Children - Legal advice PDF Print E-mail

Legal Advice for Children      

Here you can find out more about the law in any of the following situations. For example, what are your rights at school, or what are your rights if you have broken the law? These are just general outlines.

Please contact us if you have any questions, or require more assistance.

Dr  Ann Skelton
Tel:  +27 12 420 4502
Fax: +27 12 420 4499
Email: This e-mail address is being protected from spambots. You need JavaScript enabled to view it

Breaking the Law

You need to remember that if you are in trouble with the law that you still have the right to be treated fairly and with respect. This includes being given the opportunity to get your life back on track, and to make the wrong that you have done right. The first offence may result in a reprimand, warning, diversion or charge.

Your rights include:

  • Not being tortured or, punished in a cruel inhumane way; and no person under the age of 18 may be given the death penalty or life imprisonment without possible release. But in South Africa there is no death penalty anymore.
  • Not being detained or imprisoned without good reason.
  • Should you be put in prison you must be treated with dignity and respect, you must be kept separate from adults, and your privacy must be respected.
  • You should be kept in prison for the shortest possible time. This means that you should be allowed legal help as soon after arrest as possible, and given a fair trial in court, if you are charged.

You need to also remember that you have the right to be seen as innocent until you have been proven guilty. You cannot be forced to speak in court, or forced to say that you are guilty. You are also allowed to question people who give evidence against you, call a person to give evidence on your behalf, and have everything that is said in court explained to you in a language that you understand.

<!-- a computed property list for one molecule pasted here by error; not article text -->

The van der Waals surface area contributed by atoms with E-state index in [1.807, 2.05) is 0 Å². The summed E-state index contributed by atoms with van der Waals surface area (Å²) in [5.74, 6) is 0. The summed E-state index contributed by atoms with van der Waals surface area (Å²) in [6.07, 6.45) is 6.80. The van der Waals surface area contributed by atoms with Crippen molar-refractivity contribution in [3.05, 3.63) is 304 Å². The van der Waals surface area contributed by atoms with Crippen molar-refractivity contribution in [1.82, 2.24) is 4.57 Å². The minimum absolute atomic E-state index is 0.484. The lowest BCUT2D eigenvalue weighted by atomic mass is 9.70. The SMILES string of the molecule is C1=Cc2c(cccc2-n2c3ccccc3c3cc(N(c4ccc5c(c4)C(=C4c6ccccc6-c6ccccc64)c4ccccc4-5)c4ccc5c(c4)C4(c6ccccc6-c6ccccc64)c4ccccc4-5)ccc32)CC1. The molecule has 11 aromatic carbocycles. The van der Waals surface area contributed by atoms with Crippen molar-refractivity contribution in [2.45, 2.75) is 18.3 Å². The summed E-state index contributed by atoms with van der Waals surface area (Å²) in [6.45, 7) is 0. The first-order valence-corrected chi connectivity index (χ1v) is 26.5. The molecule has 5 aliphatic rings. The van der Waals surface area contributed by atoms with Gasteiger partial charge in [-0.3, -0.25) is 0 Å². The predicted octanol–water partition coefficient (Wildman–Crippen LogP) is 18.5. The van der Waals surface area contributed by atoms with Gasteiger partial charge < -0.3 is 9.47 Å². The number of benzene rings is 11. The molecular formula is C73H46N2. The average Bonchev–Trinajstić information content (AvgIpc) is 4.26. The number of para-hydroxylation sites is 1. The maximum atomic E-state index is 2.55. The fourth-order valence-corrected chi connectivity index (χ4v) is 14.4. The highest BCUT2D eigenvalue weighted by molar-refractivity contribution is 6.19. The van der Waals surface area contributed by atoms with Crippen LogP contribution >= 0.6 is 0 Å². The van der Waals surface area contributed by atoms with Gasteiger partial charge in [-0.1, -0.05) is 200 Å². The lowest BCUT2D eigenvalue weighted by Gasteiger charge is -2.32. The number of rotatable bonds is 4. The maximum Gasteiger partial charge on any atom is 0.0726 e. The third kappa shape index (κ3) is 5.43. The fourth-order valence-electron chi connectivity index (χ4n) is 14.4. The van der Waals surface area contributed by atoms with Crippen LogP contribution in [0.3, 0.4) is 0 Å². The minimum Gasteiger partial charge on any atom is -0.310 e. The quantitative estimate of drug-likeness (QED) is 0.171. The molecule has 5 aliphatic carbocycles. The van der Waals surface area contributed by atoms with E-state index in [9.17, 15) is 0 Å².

This is a very brief overview of your rights when in trouble with the law.

Protection from Abuse     

You have a right to be protected from any kind of abuse, from anyone who might try to hurt you physically or emotionally.

This includes being protected from exploitation – for example where you are forced to work for little or no money.

You should also be protected from any sort of sexual abuse. This includes watching pornographic material, being forced to take part in a sexual act (like being touched in a place you don’t want to be touched, or being asked to touch someone else), being forced to have sex with someone else, or even being forced to become a prostitute.

This could be caused by someone you know very well. But it is still not right. It is okay to say no, and it is better to tell someone you can trust, as soon as possible. Remember, that you are not to blame.

 

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Latest News

11 August 2017

Law concerning child's biological origins under scrutiny

DNA 1

In November 2016, the CCL obtained a judgment from the Constitutional Court concerning surrogacy and the child's right to know their biological origins. The CCL had argued that the genetic link required for a surrogacy in South Africa should remain, as this would allow the child to know an aspect of their biological origins, as protected in international law.

The same issue is now being debated by the South African Law Reform Commission who has asked for comments from the public. The CCL will submit comments to the SALRC at the end of this month.

Read newspaper articles on the issue here:

"The child and the egg" - 10 August 2017

"New report hots up debate on anonymity of sperm donors" - 31 July 2017

"Should sperm or egg donors remain anonymous?" - 30 July 2017

 

 

10 August 2017

Unconstitutional funding cuts to schools

High Court Picture

The Legal Resources Centre, on behalf of the Centre for Child Law and an Eastern Cape school, have launched an application in the Grahamstown High Court to declare the decision made by the Eastern Cape Department of Education to stop funding learners without identity documents, passport or permit numbers unconstitutional. Read more here: http://bit.ly/2urckkN

Centre for Child Law